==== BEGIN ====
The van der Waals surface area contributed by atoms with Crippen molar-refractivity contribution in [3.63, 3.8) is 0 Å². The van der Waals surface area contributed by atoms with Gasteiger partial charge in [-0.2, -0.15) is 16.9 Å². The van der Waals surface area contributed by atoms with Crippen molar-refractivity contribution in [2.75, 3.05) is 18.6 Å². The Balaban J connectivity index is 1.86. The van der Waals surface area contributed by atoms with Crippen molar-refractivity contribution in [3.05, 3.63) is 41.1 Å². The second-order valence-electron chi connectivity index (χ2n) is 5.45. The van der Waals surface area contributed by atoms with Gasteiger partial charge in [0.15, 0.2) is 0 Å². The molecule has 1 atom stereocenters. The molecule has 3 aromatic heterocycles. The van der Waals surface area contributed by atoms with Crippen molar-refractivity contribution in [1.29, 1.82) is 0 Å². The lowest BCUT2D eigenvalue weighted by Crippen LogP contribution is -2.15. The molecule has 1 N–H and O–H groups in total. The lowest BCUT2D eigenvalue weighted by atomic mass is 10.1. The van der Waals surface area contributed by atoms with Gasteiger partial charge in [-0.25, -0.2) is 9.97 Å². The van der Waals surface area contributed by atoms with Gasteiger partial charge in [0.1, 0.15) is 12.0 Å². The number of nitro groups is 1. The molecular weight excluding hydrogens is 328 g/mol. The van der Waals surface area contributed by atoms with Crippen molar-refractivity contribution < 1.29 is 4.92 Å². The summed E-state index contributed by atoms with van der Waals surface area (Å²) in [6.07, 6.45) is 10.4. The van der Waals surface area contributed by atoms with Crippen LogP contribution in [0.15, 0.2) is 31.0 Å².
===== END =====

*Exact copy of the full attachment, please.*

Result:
The van der Waals surface area contributed by atoms with Crippen molar-refractivity contribution in [3.63, 3.8) is 0 Å². The van der Waals surface area contributed by atoms with Gasteiger partial charge in [-0.2, -0.15) is 16.9 Å². The van der Waals surface area contributed by atoms with Crippen molar-refractivity contribution in [2.75, 3.05) is 18.6 Å². The Balaban J connectivity index is 1.86. The van der Waals surface area contributed by atoms with Crippen molar-refractivity contribution in [3.05, 3.63) is 41.1 Å². The second-order valence-electron chi connectivity index (χ2n) is 5.45. The van der Waals surface area contributed by atoms with Gasteiger partial charge in [0.15, 0.2) is 0 Å². The molecule has 1 atom stereocenters. The molecule has 3 aromatic heterocycles. The van der Waals surface area contributed by atoms with Crippen molar-refractivity contribution in [1.29, 1.82) is 0 Å². The lowest BCUT2D eigenvalue weighted by Crippen LogP contribution is -2.15. The molecule has 1 N–H and O–H groups in total. The lowest BCUT2D eigenvalue weighted by atomic mass is 10.1. The van der Waals surface area contributed by atoms with Gasteiger partial charge in [-0.25, -0.2) is 9.97 Å². The van der Waals surface area contributed by atoms with Gasteiger partial charge in [0.1, 0.15) is 12.0 Å². The number of nitro groups is 1. The molecular weight excluding hydrogens is 328 g/mol. The van der Waals surface area contributed by atoms with Crippen molar-refractivity contribution < 1.29 is 4.92 Å². The summed E-state index contributed by atoms with van der Waals surface area (Å²) in [6.07, 6.45) is 10.4. The van der Waals surface area contributed by atoms with Crippen LogP contribution in [0.15, 0.2) is 31.0 Å².